If you’re a freelancer, you likely have many concerns including finding new clients, discovering ways to increase your productivity (and your rates) as well as not letting work take over your life. However, don’t forget about proper accounting procedures.
Often freelancers start working on the side, and gradually, their part-time business can become their full-time job. When their work grows this way, they may neglect to take the proper steps to establish their business as a separate identity from their personal finances. If this has happened to you, here are some steps you can take to make the IRS happy and to avoid any future tax difficulties.
1. Establish a separate business account. Some people are reluctant to do this, especially in the beginning, because money from the business is already tight. However, don’t let this detract you from setting up your accounts properly. There are plenty of banks with free business banking. Just do your research, and you’ll find several banks offering this.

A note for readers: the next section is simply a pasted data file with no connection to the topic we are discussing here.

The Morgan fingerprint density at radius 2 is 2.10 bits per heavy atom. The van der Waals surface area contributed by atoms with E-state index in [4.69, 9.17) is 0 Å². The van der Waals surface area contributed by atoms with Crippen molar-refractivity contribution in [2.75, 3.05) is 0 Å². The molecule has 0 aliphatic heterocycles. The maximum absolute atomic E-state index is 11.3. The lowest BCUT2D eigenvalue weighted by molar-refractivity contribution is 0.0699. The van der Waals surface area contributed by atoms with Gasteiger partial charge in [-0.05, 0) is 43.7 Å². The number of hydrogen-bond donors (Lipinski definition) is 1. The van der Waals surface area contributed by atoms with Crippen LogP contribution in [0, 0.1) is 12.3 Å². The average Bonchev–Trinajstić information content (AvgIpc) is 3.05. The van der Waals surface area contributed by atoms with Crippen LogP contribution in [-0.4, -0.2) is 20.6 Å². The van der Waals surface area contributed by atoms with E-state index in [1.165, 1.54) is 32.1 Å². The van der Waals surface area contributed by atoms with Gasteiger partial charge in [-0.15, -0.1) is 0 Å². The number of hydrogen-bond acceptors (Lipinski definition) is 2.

2. Consider establishing an LLC. The easiest way to operate your business is as a sole proprietor, but if you’d like to protect yourself and your finances from potential litigation, you may want to establish an LLC. Of course, this will depend on the type of work you do as well as the state that you reside in. Some states are extremely reasonable in their charge to set up an LLC while others are expensive.
3. Consider taking out a business loan. When your business is just starting up, you may be tempted to dip into your own savings or even retirement accounts to help support the business. However, you should keep your own money separate to protect your finances and to demonstrate the separation between personal and business finances for the IRS if you ever get audited. If you need cash, business loans can really benefit your business and relieve some financial pressure for you as the business owner.
4. Hire an accountant. Accountants aren’t as expensive as you might think, and a professional can let you know if any of your financial actions may increase your chance of being audited. Just avoiding an audit can make hiring an accountant worthwhile.
If your business has gradually grown, you may not have taken all of the proper steps to separate your business finances from your personal finances. However, just following these simple steps can help you avoid any potential conflicts with the IRS.